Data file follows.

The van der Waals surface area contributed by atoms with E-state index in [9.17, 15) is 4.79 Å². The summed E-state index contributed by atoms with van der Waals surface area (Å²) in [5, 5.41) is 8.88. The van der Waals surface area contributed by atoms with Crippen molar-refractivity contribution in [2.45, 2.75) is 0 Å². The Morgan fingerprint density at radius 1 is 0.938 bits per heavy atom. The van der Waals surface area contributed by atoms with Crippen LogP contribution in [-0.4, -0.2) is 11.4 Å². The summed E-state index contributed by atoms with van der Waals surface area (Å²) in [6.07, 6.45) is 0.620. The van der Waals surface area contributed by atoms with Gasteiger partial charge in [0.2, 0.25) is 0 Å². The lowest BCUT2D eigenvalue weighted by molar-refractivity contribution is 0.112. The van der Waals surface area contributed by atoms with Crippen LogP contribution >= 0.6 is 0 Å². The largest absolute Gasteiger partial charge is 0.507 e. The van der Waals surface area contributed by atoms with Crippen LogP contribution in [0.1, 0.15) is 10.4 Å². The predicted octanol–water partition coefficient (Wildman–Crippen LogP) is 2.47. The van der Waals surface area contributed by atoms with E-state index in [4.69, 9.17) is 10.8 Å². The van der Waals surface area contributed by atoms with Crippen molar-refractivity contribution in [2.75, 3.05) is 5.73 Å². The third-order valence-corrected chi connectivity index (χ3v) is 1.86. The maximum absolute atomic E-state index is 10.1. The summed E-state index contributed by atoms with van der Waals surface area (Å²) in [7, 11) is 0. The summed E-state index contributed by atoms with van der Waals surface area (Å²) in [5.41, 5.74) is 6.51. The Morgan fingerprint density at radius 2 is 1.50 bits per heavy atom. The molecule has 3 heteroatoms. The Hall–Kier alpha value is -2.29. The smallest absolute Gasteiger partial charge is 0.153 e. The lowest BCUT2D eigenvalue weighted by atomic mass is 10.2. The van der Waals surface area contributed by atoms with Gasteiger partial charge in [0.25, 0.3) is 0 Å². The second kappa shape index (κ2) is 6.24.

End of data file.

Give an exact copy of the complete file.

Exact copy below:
The van der Waals surface area contributed by atoms with E-state index in [9.17, 15) is 4.79 Å². The summed E-state index contributed by atoms with van der Waals surface area (Å²) in [5, 5.41) is 8.88. The van der Waals surface area contributed by atoms with Crippen molar-refractivity contribution in [2.45, 2.75) is 0 Å². The Morgan fingerprint density at radius 1 is 0.938 bits per heavy atom. The van der Waals surface area contributed by atoms with Crippen LogP contribution in [-0.4, -0.2) is 11.4 Å². The summed E-state index contributed by atoms with van der Waals surface area (Å²) in [6.07, 6.45) is 0.620. The van der Waals surface area contributed by atoms with Gasteiger partial charge in [0.2, 0.25) is 0 Å². The lowest BCUT2D eigenvalue weighted by molar-refractivity contribution is 0.112. The van der Waals surface area contributed by atoms with Crippen LogP contribution >= 0.6 is 0 Å². The largest absolute Gasteiger partial charge is 0.507 e. The van der Waals surface area contributed by atoms with Crippen LogP contribution in [0.1, 0.15) is 10.4 Å². The predicted octanol–water partition coefficient (Wildman–Crippen LogP) is 2.47. The van der Waals surface area contributed by atoms with E-state index in [4.69, 9.17) is 10.8 Å². The van der Waals surface area contributed by atoms with Crippen molar-refractivity contribution in [2.75, 3.05) is 5.73 Å². The third-order valence-corrected chi connectivity index (χ3v) is 1.86. The maximum absolute atomic E-state index is 10.1. The summed E-state index contributed by atoms with van der Waals surface area (Å²) in [7, 11) is 0. The summed E-state index contributed by atoms with van der Waals surface area (Å²) in [5.41, 5.74) is 6.51. The Morgan fingerprint density at radius 2 is 1.50 bits per heavy atom. The molecule has 3 heteroatoms. The Hall–Kier alpha value is -2.29. The smallest absolute Gasteiger partial charge is 0.153 e. The lowest BCUT2D eigenvalue weighted by atomic mass is 10.2. The van der Waals surface area contributed by atoms with Gasteiger partial charge in [0.25, 0.3) is 0 Å². The second kappa shape index (κ2) is 6.24.